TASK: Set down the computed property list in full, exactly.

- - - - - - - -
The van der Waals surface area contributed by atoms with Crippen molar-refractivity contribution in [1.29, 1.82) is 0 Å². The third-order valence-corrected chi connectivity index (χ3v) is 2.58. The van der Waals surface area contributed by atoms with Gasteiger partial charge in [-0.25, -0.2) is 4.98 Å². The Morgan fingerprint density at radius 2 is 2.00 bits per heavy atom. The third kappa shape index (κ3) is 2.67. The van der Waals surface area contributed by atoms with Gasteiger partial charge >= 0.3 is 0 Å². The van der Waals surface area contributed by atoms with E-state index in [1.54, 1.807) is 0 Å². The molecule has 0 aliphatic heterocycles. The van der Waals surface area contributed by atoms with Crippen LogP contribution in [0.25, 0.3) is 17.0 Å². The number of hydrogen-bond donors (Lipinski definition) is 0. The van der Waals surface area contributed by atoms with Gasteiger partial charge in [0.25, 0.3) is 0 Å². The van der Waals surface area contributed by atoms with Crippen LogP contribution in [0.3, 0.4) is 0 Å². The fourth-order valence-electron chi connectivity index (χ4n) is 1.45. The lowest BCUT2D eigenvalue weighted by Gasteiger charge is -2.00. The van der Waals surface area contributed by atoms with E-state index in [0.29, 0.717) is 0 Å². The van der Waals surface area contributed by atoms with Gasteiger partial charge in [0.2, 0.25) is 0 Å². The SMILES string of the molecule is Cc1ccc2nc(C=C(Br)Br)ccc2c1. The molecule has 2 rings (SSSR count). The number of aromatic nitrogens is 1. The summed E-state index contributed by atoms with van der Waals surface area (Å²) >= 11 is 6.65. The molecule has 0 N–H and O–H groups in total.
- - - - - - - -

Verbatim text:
The van der Waals surface area contributed by atoms with Crippen molar-refractivity contribution in [1.29, 1.82) is 0 Å². The third-order valence-corrected chi connectivity index (χ3v) is 2.58. The van der Waals surface area contributed by atoms with Gasteiger partial charge in [-0.25, -0.2) is 4.98 Å². The Morgan fingerprint density at radius 2 is 2.00 bits per heavy atom. The third kappa shape index (κ3) is 2.67. The van der Waals surface area contributed by atoms with Gasteiger partial charge >= 0.3 is 0 Å². The van der Waals surface area contributed by atoms with E-state index in [1.54, 1.807) is 0 Å². The molecule has 0 aliphatic heterocycles. The van der Waals surface area contributed by atoms with Crippen LogP contribution in [0.25, 0.3) is 17.0 Å². The number of hydrogen-bond donors (Lipinski definition) is 0. The van der Waals surface area contributed by atoms with Gasteiger partial charge in [0.25, 0.3) is 0 Å². The van der Waals surface area contributed by atoms with Crippen LogP contribution in [0.3, 0.4) is 0 Å². The fourth-order valence-electron chi connectivity index (χ4n) is 1.45. The lowest BCUT2D eigenvalue weighted by Gasteiger charge is -2.00. The van der Waals surface area contributed by atoms with E-state index in [0.29, 0.717) is 0 Å². The van der Waals surface area contributed by atoms with Gasteiger partial charge in [0.2, 0.25) is 0 Å². The SMILES string of the molecule is Cc1ccc2nc(C=C(Br)Br)ccc2c1. The molecule has 2 rings (SSSR count). The number of aromatic nitrogens is 1. The summed E-state index contributed by atoms with van der Waals surface area (Å²) >= 11 is 6.65. The molecule has 0 N–H and O–H groups in total.